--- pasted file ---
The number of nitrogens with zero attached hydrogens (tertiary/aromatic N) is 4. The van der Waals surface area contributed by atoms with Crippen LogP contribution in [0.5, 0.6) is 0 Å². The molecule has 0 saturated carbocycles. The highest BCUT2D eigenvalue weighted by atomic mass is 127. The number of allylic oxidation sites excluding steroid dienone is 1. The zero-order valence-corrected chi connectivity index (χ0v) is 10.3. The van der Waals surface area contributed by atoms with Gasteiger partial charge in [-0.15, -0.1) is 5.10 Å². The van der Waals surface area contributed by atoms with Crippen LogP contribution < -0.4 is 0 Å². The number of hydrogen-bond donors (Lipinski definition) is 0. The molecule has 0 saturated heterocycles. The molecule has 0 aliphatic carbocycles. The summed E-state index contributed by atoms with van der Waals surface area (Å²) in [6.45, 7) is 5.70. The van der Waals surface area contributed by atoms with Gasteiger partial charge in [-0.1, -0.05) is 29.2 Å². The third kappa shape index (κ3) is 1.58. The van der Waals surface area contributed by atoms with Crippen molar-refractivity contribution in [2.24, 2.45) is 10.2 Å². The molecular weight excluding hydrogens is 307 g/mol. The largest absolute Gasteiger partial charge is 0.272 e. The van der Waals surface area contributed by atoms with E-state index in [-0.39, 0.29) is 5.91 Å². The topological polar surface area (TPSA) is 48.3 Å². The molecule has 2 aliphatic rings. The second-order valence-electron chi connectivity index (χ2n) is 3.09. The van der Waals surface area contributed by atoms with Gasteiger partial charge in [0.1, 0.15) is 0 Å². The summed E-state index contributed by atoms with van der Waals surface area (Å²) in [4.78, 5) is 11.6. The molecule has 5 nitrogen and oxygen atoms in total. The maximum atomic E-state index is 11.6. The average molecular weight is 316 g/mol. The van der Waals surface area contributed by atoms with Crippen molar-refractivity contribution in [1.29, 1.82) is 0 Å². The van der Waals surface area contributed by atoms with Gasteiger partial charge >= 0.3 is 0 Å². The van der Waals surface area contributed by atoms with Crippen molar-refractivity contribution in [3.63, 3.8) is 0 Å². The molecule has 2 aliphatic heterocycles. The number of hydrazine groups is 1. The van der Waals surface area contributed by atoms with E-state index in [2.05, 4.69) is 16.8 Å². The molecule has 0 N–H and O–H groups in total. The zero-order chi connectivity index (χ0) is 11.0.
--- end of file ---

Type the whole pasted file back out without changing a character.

The number of nitrogens with zero attached hydrogens (tertiary/aromatic N) is 4. The van der Waals surface area contributed by atoms with Crippen LogP contribution in [0.5, 0.6) is 0 Å². The molecule has 0 saturated carbocycles. The highest BCUT2D eigenvalue weighted by atomic mass is 127. The number of allylic oxidation sites excluding steroid dienone is 1. The zero-order valence-corrected chi connectivity index (χ0v) is 10.3. The van der Waals surface area contributed by atoms with Gasteiger partial charge in [-0.15, -0.1) is 5.10 Å². The van der Waals surface area contributed by atoms with Crippen LogP contribution < -0.4 is 0 Å². The number of hydrogen-bond donors (Lipinski definition) is 0. The molecule has 0 saturated heterocycles. The molecule has 0 aliphatic carbocycles. The summed E-state index contributed by atoms with van der Waals surface area (Å²) in [6.45, 7) is 5.70. The van der Waals surface area contributed by atoms with Gasteiger partial charge in [-0.1, -0.05) is 29.2 Å². The third kappa shape index (κ3) is 1.58. The van der Waals surface area contributed by atoms with Crippen molar-refractivity contribution in [2.24, 2.45) is 10.2 Å². The molecular weight excluding hydrogens is 307 g/mol. The largest absolute Gasteiger partial charge is 0.272 e. The van der Waals surface area contributed by atoms with E-state index in [-0.39, 0.29) is 5.91 Å². The topological polar surface area (TPSA) is 48.3 Å². The molecule has 2 aliphatic rings. The second-order valence-electron chi connectivity index (χ2n) is 3.09. The van der Waals surface area contributed by atoms with Gasteiger partial charge in [0.1, 0.15) is 0 Å². The summed E-state index contributed by atoms with van der Waals surface area (Å²) in [4.78, 5) is 11.6. The molecule has 5 nitrogen and oxygen atoms in total. The maximum atomic E-state index is 11.6. The average molecular weight is 316 g/mol. The van der Waals surface area contributed by atoms with Crippen molar-refractivity contribution in [1.29, 1.82) is 0 Å². The van der Waals surface area contributed by atoms with Gasteiger partial charge >= 0.3 is 0 Å². The van der Waals surface area contributed by atoms with Crippen molar-refractivity contribution in [3.63, 3.8) is 0 Å². The molecule has 2 aliphatic heterocycles. The number of hydrazine groups is 1. The van der Waals surface area contributed by atoms with E-state index in [2.05, 4.69) is 16.8 Å². The molecule has 0 N–H and O–H groups in total. The zero-order chi connectivity index (χ0) is 11.0.